7. Spent 8 hours yesterday mucking about in the Hungry Hollow Member, resorting to that section of the Widder Formation as there are no viable upper Widder outcrops at the moment. Nothing fabulous in terms of finds, but the HH Member is temperamental... High turbidity makes for a lot of fossils that are not hardy to come out as a puree. Corals dominate this stratum, at times making up more of the composition than matrix. It also means not much in the way of reliable bedding planes as most of this stuff comes out in chunks delineated by the corals. It can also be quite muddy/wet, and hard to pick out what's there. When it dries, it is not much better. I didn't take much in the way of field pics. I did, however, see an abundance of salamanders, which speaks to some measure of ecological health in the area given that they are among the more ecologically sensitive critters. I struck my own spot by digging out a lot of soil and roots. The only field pics. Corals being by far the most abundant, some of them can come out quite large. These I set aside in piles for other collectors.
  8. Hello everyone! Viola and I spent about 2.5 hours in Hungry Hollow's South Pit (mid-Devonian in age) yesterday afternoon. The weather was actually the most pleasant it has ever been for us at this location, but it was so mucky from recent heavy rains that we couldn't explore the whole pit for fear of getting stuck. We did, however, come away with some nice finds. Most notably, it was my best day for finding the small pyritized goniatite Tornoceras - I collected 9, which is more than the sum total of what I've found in all of my visits prior to yesterday!!! I hope you enjoy the pictures Monica Two photos of the pit: Two photos of Viola collecting/playing in the mud: More to follow...
  9. Hi all! While I was looking through some of my fossils, I came across the specimen below, and I think it's a new little coral for me! Does anyone have an idea as to its identity? It appears to be a tabulate coral, but if anyone could let me know its genus and species then I'd be much obliged! It's from Hungry Hollow near Arkona, Ontario, Canada (mid-Devonian in age). Thanks in advance for your help! Monica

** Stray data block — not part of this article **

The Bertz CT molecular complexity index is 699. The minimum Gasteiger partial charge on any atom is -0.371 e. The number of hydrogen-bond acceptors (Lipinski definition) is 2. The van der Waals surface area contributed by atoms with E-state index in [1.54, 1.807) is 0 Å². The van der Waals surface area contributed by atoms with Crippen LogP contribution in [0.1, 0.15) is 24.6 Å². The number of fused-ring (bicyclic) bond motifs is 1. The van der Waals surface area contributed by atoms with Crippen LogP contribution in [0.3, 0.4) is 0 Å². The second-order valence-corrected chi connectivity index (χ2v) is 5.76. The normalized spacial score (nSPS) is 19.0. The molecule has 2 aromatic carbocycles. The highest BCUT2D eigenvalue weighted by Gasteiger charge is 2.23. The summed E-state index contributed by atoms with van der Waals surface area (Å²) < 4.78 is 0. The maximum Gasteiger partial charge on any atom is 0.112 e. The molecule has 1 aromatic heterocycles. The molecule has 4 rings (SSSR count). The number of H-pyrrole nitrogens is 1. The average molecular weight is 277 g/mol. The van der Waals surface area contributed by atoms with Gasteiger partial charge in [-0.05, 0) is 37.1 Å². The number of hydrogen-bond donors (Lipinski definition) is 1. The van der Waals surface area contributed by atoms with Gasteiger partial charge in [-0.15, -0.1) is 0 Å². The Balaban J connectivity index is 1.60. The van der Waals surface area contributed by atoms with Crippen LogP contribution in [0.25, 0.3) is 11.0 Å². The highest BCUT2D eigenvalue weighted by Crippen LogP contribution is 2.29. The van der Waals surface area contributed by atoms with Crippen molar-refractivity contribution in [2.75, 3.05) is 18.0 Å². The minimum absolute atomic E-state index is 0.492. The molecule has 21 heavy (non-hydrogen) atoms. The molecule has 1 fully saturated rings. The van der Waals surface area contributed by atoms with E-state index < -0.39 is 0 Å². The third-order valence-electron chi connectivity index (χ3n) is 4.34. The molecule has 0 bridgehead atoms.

10. Hello there! I was able to visit Hungry Hollow's South Pit (near Arkona, Ontario, Canada - age is mid-Devonian) yesterday - boy was it hot!!! Viola and I spent three hours surface-collecting before we decided to call it quits and head to our air-conditioned car. We found our usual stuff, but I'd like your input on the following two items: Item #1 front and back: a type of Favosites coral - perhaps placenta? It's a lot flatter than my other Favosites finds, and you can even see what I think are some crinoid holdfasts on top, and an echinoderm plate (perhaps from a crinoid calyx?) on the back!!! Item #2 front and back: I have NO idea whatsoever!!! It's smooth, and I can't see evidence of holes/pores, but it is kind of hilly - what do you think? Thanks in advance for your help!!! Monica
  11. Hello everyone! This past Saturday, July 28, 2018, Victoria @VTinNorthAB and I met up with our families in Arkona, Ontario in order to do a little fossil-hunting together. It was a wonderful day - it was warm with a mix of sun and clouds and we all came away with some great finds! Please enjoy the photos below! Viola (my 7-year-old daughter) and Aviva (Victoria's 7-year-old daughter) in front of the falls at Rock Glen Viola and Aviva climbing a wall of Hungry Hollow's South Pit, searching for button corals and other goodies Adina (Victoria's 4-year-old daughter - it was her birthday!) and Aviva climbing the same wall - Adina was a trooper! Adina and Aviva posing for a picture post-climb Victoria fossil-hunting high up in the South Pit More to come...
  12. Hungry Hollow Access?

    Hi, I've noticed lots of people have been to Hungry Hollow, but I've read online that you can't go there without being part of a group/club? Is this true? Can I go there without being part of a club but still part of a group, such as a university group?
  13. Hungry Hollow epibiont help

    Hello everyone! This past Saturday, Viola and I braved the cold to do some fossil collecting in the south pit of Hungry Hollow near Arkona, Ontario (Mid-Devonian). When I got home and washed up my specimens, I saw something interesting on one of the horn corals - I think it's a brachiopod - am I right? And does anyone know its identity? Thanks in advance for your help! Monica